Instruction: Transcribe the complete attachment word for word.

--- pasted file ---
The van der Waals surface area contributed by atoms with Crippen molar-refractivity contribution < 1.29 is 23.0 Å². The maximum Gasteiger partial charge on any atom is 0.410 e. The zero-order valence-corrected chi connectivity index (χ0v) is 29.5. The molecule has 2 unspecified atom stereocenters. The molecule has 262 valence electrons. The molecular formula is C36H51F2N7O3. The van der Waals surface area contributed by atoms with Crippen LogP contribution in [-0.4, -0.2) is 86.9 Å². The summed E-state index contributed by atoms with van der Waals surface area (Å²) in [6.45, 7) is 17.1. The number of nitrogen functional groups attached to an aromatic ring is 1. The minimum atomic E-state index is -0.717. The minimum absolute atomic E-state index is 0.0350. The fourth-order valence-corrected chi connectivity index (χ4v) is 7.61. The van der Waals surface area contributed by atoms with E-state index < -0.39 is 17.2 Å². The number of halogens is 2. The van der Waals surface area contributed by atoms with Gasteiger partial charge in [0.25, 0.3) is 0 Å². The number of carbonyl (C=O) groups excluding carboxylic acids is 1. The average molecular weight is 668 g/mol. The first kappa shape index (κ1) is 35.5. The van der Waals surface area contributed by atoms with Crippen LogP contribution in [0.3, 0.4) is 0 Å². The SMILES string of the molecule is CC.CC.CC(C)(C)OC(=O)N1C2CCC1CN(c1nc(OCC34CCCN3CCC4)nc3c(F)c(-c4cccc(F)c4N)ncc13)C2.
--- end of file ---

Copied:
The van der Waals surface area contributed by atoms with Crippen molar-refractivity contribution < 1.29 is 23.0 Å². The maximum Gasteiger partial charge on any atom is 0.410 e. The zero-order valence-corrected chi connectivity index (χ0v) is 29.5. The molecule has 2 unspecified atom stereocenters. The molecule has 262 valence electrons. The molecular formula is C36H51F2N7O3. The van der Waals surface area contributed by atoms with Crippen LogP contribution in [-0.4, -0.2) is 86.9 Å². The summed E-state index contributed by atoms with van der Waals surface area (Å²) in [6.45, 7) is 17.1. The number of nitrogen functional groups attached to an aromatic ring is 1. The minimum atomic E-state index is -0.717. The minimum absolute atomic E-state index is 0.0350. The fourth-order valence-corrected chi connectivity index (χ4v) is 7.61. The van der Waals surface area contributed by atoms with E-state index < -0.39 is 17.2 Å². The number of halogens is 2. The van der Waals surface area contributed by atoms with Gasteiger partial charge in [0.25, 0.3) is 0 Å². The number of carbonyl (C=O) groups excluding carboxylic acids is 1. The average molecular weight is 668 g/mol. The first kappa shape index (κ1) is 35.5. The van der Waals surface area contributed by atoms with Crippen LogP contribution in [0.3, 0.4) is 0 Å². The SMILES string of the molecule is CC.CC.CC(C)(C)OC(=O)N1C2CCC1CN(c1nc(OCC34CCCN3CCC4)nc3c(F)c(-c4cccc(F)c4N)ncc13)C2.